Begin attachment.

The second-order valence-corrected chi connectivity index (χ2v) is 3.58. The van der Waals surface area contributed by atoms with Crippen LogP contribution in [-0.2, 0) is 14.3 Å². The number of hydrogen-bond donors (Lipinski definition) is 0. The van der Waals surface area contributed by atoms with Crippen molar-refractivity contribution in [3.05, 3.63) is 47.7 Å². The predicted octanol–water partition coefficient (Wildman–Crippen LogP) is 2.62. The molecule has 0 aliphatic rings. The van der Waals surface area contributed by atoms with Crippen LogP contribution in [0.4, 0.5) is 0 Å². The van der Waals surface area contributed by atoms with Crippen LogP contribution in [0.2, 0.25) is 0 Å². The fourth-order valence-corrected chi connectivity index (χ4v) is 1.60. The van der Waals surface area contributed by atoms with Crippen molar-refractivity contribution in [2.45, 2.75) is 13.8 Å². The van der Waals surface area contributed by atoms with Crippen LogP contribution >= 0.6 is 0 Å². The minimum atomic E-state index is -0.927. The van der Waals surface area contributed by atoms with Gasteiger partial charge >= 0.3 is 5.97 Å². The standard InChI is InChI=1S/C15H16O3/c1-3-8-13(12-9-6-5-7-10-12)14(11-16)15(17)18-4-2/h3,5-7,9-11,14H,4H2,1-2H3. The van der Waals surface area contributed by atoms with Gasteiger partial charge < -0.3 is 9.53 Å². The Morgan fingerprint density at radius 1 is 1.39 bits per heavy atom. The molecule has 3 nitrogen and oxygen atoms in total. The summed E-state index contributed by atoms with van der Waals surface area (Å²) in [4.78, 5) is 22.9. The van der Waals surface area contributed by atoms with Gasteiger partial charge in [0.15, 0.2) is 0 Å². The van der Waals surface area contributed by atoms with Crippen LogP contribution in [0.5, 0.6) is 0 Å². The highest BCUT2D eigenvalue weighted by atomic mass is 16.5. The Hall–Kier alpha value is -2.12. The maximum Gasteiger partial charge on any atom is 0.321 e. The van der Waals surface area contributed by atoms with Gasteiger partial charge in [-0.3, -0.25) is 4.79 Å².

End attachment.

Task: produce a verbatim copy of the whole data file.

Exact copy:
The second-order valence-corrected chi connectivity index (χ2v) is 3.58. The van der Waals surface area contributed by atoms with Crippen LogP contribution in [-0.2, 0) is 14.3 Å². The number of hydrogen-bond donors (Lipinski definition) is 0. The van der Waals surface area contributed by atoms with Crippen molar-refractivity contribution in [3.05, 3.63) is 47.7 Å². The predicted octanol–water partition coefficient (Wildman–Crippen LogP) is 2.62. The molecule has 0 aliphatic rings. The van der Waals surface area contributed by atoms with Crippen LogP contribution in [0.4, 0.5) is 0 Å². The van der Waals surface area contributed by atoms with Crippen LogP contribution in [0.2, 0.25) is 0 Å². The fourth-order valence-corrected chi connectivity index (χ4v) is 1.60. The van der Waals surface area contributed by atoms with Crippen molar-refractivity contribution in [2.45, 2.75) is 13.8 Å². The van der Waals surface area contributed by atoms with Crippen LogP contribution >= 0.6 is 0 Å². The minimum atomic E-state index is -0.927. The van der Waals surface area contributed by atoms with Gasteiger partial charge >= 0.3 is 5.97 Å². The standard InChI is InChI=1S/C15H16O3/c1-3-8-13(12-9-6-5-7-10-12)14(11-16)15(17)18-4-2/h3,5-7,9-11,14H,4H2,1-2H3. The van der Waals surface area contributed by atoms with Gasteiger partial charge < -0.3 is 9.53 Å². The Morgan fingerprint density at radius 1 is 1.39 bits per heavy atom. The molecule has 3 nitrogen and oxygen atoms in total. The summed E-state index contributed by atoms with van der Waals surface area (Å²) in [4.78, 5) is 22.9. The van der Waals surface area contributed by atoms with Gasteiger partial charge in [0.15, 0.2) is 0 Å². The van der Waals surface area contributed by atoms with Crippen LogP contribution in [0.5, 0.6) is 0 Å². The highest BCUT2D eigenvalue weighted by atomic mass is 16.5. The Hall–Kier alpha value is -2.12. The maximum Gasteiger partial charge on any atom is 0.321 e. The van der Waals surface area contributed by atoms with Gasteiger partial charge in [-0.3, -0.25) is 4.79 Å².